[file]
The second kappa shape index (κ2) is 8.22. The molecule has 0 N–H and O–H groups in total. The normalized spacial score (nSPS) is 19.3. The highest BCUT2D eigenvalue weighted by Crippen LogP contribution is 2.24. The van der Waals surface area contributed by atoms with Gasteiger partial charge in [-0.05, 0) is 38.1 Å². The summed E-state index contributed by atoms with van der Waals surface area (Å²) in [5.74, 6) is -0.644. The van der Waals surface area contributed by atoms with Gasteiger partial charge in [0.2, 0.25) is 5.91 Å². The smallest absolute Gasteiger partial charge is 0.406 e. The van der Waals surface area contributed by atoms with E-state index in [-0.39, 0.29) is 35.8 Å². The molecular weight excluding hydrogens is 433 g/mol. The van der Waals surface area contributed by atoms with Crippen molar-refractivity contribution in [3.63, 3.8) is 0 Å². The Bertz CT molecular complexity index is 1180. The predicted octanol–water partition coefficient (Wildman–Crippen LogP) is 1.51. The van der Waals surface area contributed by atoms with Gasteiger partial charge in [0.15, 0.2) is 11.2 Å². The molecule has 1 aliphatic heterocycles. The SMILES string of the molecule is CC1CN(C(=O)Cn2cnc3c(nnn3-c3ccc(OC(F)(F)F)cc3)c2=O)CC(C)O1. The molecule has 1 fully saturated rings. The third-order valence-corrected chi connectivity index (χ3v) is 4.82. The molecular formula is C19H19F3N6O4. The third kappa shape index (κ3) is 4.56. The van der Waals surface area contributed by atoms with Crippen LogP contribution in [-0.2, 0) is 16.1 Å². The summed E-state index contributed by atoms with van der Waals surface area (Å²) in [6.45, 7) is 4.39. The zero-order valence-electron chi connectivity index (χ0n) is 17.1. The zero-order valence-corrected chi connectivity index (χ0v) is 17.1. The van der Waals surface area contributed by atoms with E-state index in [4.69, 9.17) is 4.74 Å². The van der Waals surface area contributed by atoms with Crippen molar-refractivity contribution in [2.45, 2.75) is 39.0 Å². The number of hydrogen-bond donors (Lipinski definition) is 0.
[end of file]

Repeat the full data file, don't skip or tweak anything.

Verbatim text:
The second kappa shape index (κ2) is 8.22. The molecule has 0 N–H and O–H groups in total. The normalized spacial score (nSPS) is 19.3. The highest BCUT2D eigenvalue weighted by Crippen LogP contribution is 2.24. The van der Waals surface area contributed by atoms with Gasteiger partial charge in [-0.05, 0) is 38.1 Å². The summed E-state index contributed by atoms with van der Waals surface area (Å²) in [5.74, 6) is -0.644. The van der Waals surface area contributed by atoms with Gasteiger partial charge in [0.2, 0.25) is 5.91 Å². The smallest absolute Gasteiger partial charge is 0.406 e. The van der Waals surface area contributed by atoms with E-state index in [-0.39, 0.29) is 35.8 Å². The molecular weight excluding hydrogens is 433 g/mol. The van der Waals surface area contributed by atoms with Crippen molar-refractivity contribution in [3.63, 3.8) is 0 Å². The Bertz CT molecular complexity index is 1180. The predicted octanol–water partition coefficient (Wildman–Crippen LogP) is 1.51. The van der Waals surface area contributed by atoms with Gasteiger partial charge in [0.15, 0.2) is 11.2 Å². The molecule has 1 aliphatic heterocycles. The SMILES string of the molecule is CC1CN(C(=O)Cn2cnc3c(nnn3-c3ccc(OC(F)(F)F)cc3)c2=O)CC(C)O1. The molecule has 1 fully saturated rings. The third-order valence-corrected chi connectivity index (χ3v) is 4.82. The molecular formula is C19H19F3N6O4. The third kappa shape index (κ3) is 4.56. The van der Waals surface area contributed by atoms with Crippen LogP contribution in [-0.2, 0) is 16.1 Å². The summed E-state index contributed by atoms with van der Waals surface area (Å²) in [6.45, 7) is 4.39. The zero-order valence-electron chi connectivity index (χ0n) is 17.1. The zero-order valence-corrected chi connectivity index (χ0v) is 17.1. The van der Waals surface area contributed by atoms with E-state index in [4.69, 9.17) is 4.74 Å². The van der Waals surface area contributed by atoms with Crippen molar-refractivity contribution in [2.45, 2.75) is 39.0 Å². The number of hydrogen-bond donors (Lipinski definition) is 0.